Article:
• by Matt Jennings
  • June 17, 2020

Please seek medical advice before using any of the supplemental protocols mentioned below.

Is your sleep Jacked-Up?


It is estimated that up to 70 million people in the U.S. suffer from sleep disorders. And studies have shown that 95 percent of adults require seven to nine hours of sleep per night to maintain optimal cognitive and hormonal function. If we fall short of that total, it takes less than two weeks before we begin to show signs of sleep deprivation.(1)

That being said, it’s important to understand that our sleep totals are cumulative. And though most of us would like to spend more time in bed, our lives (and kids) may not allow it. So what do we do? The first option is to go to bed earlier. If you have the ability to sleep seven to nine hours per night, do it. If you simply do not have a schedule that allows for that many hours per night, make up the missed time with extra sleep in the form of naps and/or catch up on the weekend.

The take home is for you to get at least 49 hours of sleep over 7 days by any means necessary. If you happen to be one who suffers from a lack of sleep…keep reading because I may have a couple supplemental strategies that can help you.

But before giving you the actual supplement strategies… here are the things that you should consider taking care of first:

• Last meal is at least 2 hours before going to bed

• Temper alcohol intake

• Try to eliminate any screen time within 30-60 minutes before bed 

• Make sure bedroom is de-cluttered

• Black-Out bedroom as best as you can

• Have temperature at between 63-68°

• Try white noise to induce a focus to help calm you

• To help kick up your parasympathetic side of your nervous system (that directs relaxation/digestion/ recovery/rejuvenation)…try the 4-7-8 breathing method:

Take a 4 second deep, calm…from the belly breath in through your nose. Hold that breath for 7 seconds. Then, exhale through a pierced lip for a full 8 seconds.

*Repeat this 4-7-8 cycle for up to 3-5 times, 2 x per day.

Now, here’s the ‘supplemental stacking’ for better sleep. If you have a challenging time falling asleep within 20 minutes of hitting the pillow…try this stack.

Fall Asleep Stack

1. Magnesium. There are several forms of magnesium supplements. Two common ones are magnesium citrate and magnesium glycinate. Citrate is most helpful for people suffering from constipation, while the glycinate form is more useful for conditions like anxiety, insomnia, chronic stress, and inflammatory conditions.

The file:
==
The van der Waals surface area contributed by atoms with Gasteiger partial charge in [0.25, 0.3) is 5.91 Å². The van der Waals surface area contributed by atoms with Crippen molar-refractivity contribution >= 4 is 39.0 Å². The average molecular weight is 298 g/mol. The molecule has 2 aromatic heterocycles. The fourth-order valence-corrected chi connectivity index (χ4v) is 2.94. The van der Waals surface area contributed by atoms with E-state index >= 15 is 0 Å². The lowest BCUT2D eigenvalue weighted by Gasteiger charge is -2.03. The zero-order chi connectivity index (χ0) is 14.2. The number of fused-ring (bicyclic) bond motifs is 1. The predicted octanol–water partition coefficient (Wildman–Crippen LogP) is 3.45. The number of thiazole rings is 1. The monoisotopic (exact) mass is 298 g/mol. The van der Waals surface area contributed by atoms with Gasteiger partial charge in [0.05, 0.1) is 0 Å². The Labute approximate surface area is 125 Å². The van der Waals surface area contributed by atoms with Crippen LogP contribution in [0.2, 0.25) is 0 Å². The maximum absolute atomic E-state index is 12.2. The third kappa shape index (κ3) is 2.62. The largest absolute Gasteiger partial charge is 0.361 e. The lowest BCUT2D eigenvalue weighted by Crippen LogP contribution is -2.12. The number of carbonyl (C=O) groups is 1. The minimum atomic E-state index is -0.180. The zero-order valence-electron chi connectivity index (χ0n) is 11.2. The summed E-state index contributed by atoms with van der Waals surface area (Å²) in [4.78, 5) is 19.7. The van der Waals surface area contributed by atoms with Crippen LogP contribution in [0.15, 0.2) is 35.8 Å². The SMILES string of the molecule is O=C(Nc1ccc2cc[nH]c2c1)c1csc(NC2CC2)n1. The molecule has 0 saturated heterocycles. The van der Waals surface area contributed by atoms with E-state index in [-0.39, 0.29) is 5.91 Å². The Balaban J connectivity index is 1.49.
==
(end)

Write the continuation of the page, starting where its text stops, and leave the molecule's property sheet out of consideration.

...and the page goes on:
2. The second piece of the Fall Asleep Stack is Pharma Gabba. Clinical studies have shown that Pharma GABA helps increase the production of alpha brain waves to create a profound sense of physical relaxation while maintaining mental focus.

3. And finally…the third supplement to include in your ‘Fall Asleep’ stack. Goji Berry Tea. Goji berries are rich in certain antioxidants that help protect us from oxidative stress as well as help clear/detox liver of harmful substrates during phases of REM sleep.

Numerous studies have also shown that goji berries can help mitigate anxiety and induce sleep. Use organic goji berries. Steep 5-10 goji berries in hot water for 10 minutes. Then eat the berries and drink the ‘tea’ if you’d like.

Maybe falling asleep is not a problem for you. But staying asleep is the real issue.

Here is where melatonin comes in.

Stay Asleep

Melatonin is a hormone made by the pineal gland, a pea-sized gland found just above the middle of your brain. It helps your body know when it’s time to sleep and wake up. Normally, your body makes more melatonin at night. Levels usually start to go up in the evening once the sun sets. Then drops in the morning when the sun goes up. The amount of light you get each day…plus your own body clock…set how much your body makes. Melatonin levels in many people are skewed by abnormal work schedules, over exposure to screens (i.e. TV, cell phones, computers…) especially in evening hours, and jet lag to name a few. *Suggested effective dose for melatonin is 2-5mg.


(1) https:// www.ncbi.nlm.nih.gov/books/NBK19961/